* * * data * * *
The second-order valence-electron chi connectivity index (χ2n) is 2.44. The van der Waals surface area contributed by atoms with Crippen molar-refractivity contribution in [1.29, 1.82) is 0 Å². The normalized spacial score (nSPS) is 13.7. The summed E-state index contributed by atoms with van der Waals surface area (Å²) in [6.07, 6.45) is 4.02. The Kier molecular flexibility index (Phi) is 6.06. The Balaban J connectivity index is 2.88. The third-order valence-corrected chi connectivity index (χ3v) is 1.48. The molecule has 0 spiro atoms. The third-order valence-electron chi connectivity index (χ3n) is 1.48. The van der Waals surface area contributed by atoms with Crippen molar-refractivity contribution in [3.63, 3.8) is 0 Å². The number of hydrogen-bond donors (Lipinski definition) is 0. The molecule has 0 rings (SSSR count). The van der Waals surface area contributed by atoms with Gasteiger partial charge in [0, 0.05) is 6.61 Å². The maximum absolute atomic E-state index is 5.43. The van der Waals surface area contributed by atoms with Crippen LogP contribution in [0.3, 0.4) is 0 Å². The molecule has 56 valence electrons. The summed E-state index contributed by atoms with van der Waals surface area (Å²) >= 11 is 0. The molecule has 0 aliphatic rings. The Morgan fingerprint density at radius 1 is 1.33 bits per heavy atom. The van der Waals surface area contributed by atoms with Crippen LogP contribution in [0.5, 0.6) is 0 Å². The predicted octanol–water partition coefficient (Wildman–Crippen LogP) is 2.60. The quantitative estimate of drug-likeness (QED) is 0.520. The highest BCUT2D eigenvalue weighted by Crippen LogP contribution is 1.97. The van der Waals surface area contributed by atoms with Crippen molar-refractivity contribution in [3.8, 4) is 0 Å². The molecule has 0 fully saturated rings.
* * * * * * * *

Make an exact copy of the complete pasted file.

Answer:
The second-order valence-electron chi connectivity index (χ2n) is 2.44. The van der Waals surface area contributed by atoms with Crippen molar-refractivity contribution in [1.29, 1.82) is 0 Å². The normalized spacial score (nSPS) is 13.7. The summed E-state index contributed by atoms with van der Waals surface area (Å²) in [6.07, 6.45) is 4.02. The Kier molecular flexibility index (Phi) is 6.06. The Balaban J connectivity index is 2.88. The third-order valence-corrected chi connectivity index (χ3v) is 1.48. The molecule has 0 spiro atoms. The third-order valence-electron chi connectivity index (χ3n) is 1.48. The van der Waals surface area contributed by atoms with Crippen molar-refractivity contribution in [3.63, 3.8) is 0 Å². The number of hydrogen-bond donors (Lipinski definition) is 0. The molecule has 0 rings (SSSR count). The van der Waals surface area contributed by atoms with Gasteiger partial charge in [0, 0.05) is 6.61 Å². The maximum absolute atomic E-state index is 5.43. The van der Waals surface area contributed by atoms with Crippen LogP contribution in [0.3, 0.4) is 0 Å². The molecule has 56 valence electrons. The summed E-state index contributed by atoms with van der Waals surface area (Å²) >= 11 is 0. The molecule has 0 aliphatic rings. The Morgan fingerprint density at radius 1 is 1.33 bits per heavy atom. The van der Waals surface area contributed by atoms with Crippen LogP contribution in [0.5, 0.6) is 0 Å². The predicted octanol–water partition coefficient (Wildman–Crippen LogP) is 2.60. The quantitative estimate of drug-likeness (QED) is 0.520. The highest BCUT2D eigenvalue weighted by Crippen LogP contribution is 1.97. The van der Waals surface area contributed by atoms with Crippen molar-refractivity contribution in [3.8, 4) is 0 Å². The molecule has 0 fully saturated rings.